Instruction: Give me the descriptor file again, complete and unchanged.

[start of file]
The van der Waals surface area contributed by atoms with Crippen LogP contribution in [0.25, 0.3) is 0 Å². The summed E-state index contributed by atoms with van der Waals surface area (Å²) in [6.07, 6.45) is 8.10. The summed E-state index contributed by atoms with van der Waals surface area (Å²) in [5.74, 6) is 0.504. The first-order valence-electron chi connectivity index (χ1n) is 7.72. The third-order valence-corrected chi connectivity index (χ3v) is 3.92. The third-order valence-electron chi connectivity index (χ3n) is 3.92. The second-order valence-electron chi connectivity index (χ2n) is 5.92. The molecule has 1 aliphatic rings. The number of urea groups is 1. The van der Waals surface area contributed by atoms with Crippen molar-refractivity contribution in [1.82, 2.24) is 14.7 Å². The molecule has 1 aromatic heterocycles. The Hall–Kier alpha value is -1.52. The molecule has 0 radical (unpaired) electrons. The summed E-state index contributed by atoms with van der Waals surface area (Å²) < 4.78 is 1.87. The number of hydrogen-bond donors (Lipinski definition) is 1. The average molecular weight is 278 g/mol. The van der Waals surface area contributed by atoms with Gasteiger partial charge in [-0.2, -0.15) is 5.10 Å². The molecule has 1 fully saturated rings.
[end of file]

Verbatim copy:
The van der Waals surface area contributed by atoms with Crippen LogP contribution in [0.25, 0.3) is 0 Å². The summed E-state index contributed by atoms with van der Waals surface area (Å²) in [6.07, 6.45) is 8.10. The summed E-state index contributed by atoms with van der Waals surface area (Å²) in [5.74, 6) is 0.504. The first-order valence-electron chi connectivity index (χ1n) is 7.72. The third-order valence-corrected chi connectivity index (χ3v) is 3.92. The third-order valence-electron chi connectivity index (χ3n) is 3.92. The second-order valence-electron chi connectivity index (χ2n) is 5.92. The molecule has 1 aliphatic rings. The number of urea groups is 1. The van der Waals surface area contributed by atoms with Crippen molar-refractivity contribution in [1.82, 2.24) is 14.7 Å². The molecule has 1 aromatic heterocycles. The Hall–Kier alpha value is -1.52. The molecule has 0 radical (unpaired) electrons. The summed E-state index contributed by atoms with van der Waals surface area (Å²) < 4.78 is 1.87. The number of hydrogen-bond donors (Lipinski definition) is 1. The average molecular weight is 278 g/mol. The van der Waals surface area contributed by atoms with Gasteiger partial charge in [-0.2, -0.15) is 5.10 Å². The molecule has 1 fully saturated rings.